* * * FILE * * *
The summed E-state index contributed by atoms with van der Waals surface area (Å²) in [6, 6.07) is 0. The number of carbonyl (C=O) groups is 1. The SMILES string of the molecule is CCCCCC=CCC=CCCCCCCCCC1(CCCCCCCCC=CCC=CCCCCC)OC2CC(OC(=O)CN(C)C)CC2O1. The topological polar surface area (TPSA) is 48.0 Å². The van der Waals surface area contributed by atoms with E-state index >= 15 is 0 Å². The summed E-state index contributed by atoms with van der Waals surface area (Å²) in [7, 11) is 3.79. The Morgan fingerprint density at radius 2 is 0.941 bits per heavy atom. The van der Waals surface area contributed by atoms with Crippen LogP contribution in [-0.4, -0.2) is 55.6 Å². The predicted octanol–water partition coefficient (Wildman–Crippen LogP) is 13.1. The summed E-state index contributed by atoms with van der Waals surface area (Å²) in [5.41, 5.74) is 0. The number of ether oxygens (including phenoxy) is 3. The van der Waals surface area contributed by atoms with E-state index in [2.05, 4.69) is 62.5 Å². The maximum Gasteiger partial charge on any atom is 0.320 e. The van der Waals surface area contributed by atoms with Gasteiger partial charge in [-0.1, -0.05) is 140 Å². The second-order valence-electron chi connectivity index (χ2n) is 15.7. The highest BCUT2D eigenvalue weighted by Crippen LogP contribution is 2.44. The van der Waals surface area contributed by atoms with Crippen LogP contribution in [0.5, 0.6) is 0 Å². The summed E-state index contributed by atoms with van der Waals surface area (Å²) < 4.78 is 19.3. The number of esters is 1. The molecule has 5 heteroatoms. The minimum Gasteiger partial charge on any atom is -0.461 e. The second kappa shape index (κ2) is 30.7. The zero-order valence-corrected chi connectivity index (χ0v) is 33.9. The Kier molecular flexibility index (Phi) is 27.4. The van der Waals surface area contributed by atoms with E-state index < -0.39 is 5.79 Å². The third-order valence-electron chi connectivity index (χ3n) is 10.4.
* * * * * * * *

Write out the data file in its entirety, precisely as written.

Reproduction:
The summed E-state index contributed by atoms with van der Waals surface area (Å²) in [6, 6.07) is 0. The number of carbonyl (C=O) groups is 1. The SMILES string of the molecule is CCCCCC=CCC=CCCCCCCCCC1(CCCCCCCCC=CCC=CCCCCC)OC2CC(OC(=O)CN(C)C)CC2O1. The topological polar surface area (TPSA) is 48.0 Å². The van der Waals surface area contributed by atoms with E-state index >= 15 is 0 Å². The summed E-state index contributed by atoms with van der Waals surface area (Å²) in [7, 11) is 3.79. The Morgan fingerprint density at radius 2 is 0.941 bits per heavy atom. The van der Waals surface area contributed by atoms with Crippen LogP contribution in [-0.4, -0.2) is 55.6 Å². The predicted octanol–water partition coefficient (Wildman–Crippen LogP) is 13.1. The summed E-state index contributed by atoms with van der Waals surface area (Å²) in [5.41, 5.74) is 0. The number of ether oxygens (including phenoxy) is 3. The van der Waals surface area contributed by atoms with E-state index in [2.05, 4.69) is 62.5 Å². The maximum Gasteiger partial charge on any atom is 0.320 e. The van der Waals surface area contributed by atoms with Gasteiger partial charge in [-0.1, -0.05) is 140 Å². The second-order valence-electron chi connectivity index (χ2n) is 15.7. The highest BCUT2D eigenvalue weighted by Crippen LogP contribution is 2.44. The van der Waals surface area contributed by atoms with Crippen LogP contribution in [0.5, 0.6) is 0 Å². The summed E-state index contributed by atoms with van der Waals surface area (Å²) < 4.78 is 19.3. The number of esters is 1. The molecule has 5 heteroatoms. The minimum Gasteiger partial charge on any atom is -0.461 e. The second kappa shape index (κ2) is 30.7. The zero-order valence-corrected chi connectivity index (χ0v) is 33.9. The Kier molecular flexibility index (Phi) is 27.4. The van der Waals surface area contributed by atoms with E-state index < -0.39 is 5.79 Å². The third-order valence-electron chi connectivity index (χ3n) is 10.4.